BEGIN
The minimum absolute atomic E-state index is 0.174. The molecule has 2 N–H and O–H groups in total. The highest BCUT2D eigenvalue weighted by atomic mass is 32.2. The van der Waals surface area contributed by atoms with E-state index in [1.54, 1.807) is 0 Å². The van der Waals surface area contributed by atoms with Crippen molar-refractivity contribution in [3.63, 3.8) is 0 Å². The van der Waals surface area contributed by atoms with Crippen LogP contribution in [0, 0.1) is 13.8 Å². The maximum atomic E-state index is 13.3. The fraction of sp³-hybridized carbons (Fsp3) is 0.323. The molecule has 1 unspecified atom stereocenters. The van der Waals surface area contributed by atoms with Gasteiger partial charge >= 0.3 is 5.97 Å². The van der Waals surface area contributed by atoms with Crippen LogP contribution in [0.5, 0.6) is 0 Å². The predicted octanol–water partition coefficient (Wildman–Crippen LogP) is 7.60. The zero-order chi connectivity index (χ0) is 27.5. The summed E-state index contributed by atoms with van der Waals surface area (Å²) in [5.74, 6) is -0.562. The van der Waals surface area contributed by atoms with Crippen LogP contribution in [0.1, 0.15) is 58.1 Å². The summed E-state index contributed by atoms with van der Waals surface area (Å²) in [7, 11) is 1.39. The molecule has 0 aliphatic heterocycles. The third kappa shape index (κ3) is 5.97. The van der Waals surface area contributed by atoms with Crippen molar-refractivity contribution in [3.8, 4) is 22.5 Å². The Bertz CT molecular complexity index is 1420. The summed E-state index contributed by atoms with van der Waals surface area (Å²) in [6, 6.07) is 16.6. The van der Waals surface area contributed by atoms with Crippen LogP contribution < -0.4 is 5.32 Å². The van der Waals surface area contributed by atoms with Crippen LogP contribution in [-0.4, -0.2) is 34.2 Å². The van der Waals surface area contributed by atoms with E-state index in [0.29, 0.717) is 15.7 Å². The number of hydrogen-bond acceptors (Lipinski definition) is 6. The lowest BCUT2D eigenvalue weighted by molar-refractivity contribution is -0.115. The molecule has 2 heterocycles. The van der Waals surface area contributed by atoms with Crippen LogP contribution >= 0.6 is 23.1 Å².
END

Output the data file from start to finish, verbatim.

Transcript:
The minimum absolute atomic E-state index is 0.174. The molecule has 2 N–H and O–H groups in total. The highest BCUT2D eigenvalue weighted by atomic mass is 32.2. The van der Waals surface area contributed by atoms with E-state index in [1.54, 1.807) is 0 Å². The van der Waals surface area contributed by atoms with Crippen molar-refractivity contribution in [3.63, 3.8) is 0 Å². The van der Waals surface area contributed by atoms with Crippen LogP contribution in [0, 0.1) is 13.8 Å². The maximum atomic E-state index is 13.3. The fraction of sp³-hybridized carbons (Fsp3) is 0.323. The molecule has 1 unspecified atom stereocenters. The van der Waals surface area contributed by atoms with Gasteiger partial charge >= 0.3 is 5.97 Å². The van der Waals surface area contributed by atoms with Crippen LogP contribution in [0.5, 0.6) is 0 Å². The predicted octanol–water partition coefficient (Wildman–Crippen LogP) is 7.60. The zero-order chi connectivity index (χ0) is 27.5. The summed E-state index contributed by atoms with van der Waals surface area (Å²) in [5.74, 6) is -0.562. The van der Waals surface area contributed by atoms with Crippen LogP contribution in [0.1, 0.15) is 58.1 Å². The summed E-state index contributed by atoms with van der Waals surface area (Å²) in [7, 11) is 1.39. The molecule has 0 aliphatic heterocycles. The third kappa shape index (κ3) is 5.97. The van der Waals surface area contributed by atoms with Crippen molar-refractivity contribution in [3.8, 4) is 22.5 Å². The Bertz CT molecular complexity index is 1420. The summed E-state index contributed by atoms with van der Waals surface area (Å²) in [6, 6.07) is 16.6. The van der Waals surface area contributed by atoms with Crippen LogP contribution < -0.4 is 5.32 Å². The van der Waals surface area contributed by atoms with Crippen LogP contribution in [-0.4, -0.2) is 34.2 Å². The van der Waals surface area contributed by atoms with E-state index in [0.29, 0.717) is 15.7 Å². The number of hydrogen-bond acceptors (Lipinski definition) is 6. The lowest BCUT2D eigenvalue weighted by molar-refractivity contribution is -0.115. The molecule has 2 heterocycles. The van der Waals surface area contributed by atoms with Crippen LogP contribution >= 0.6 is 23.1 Å².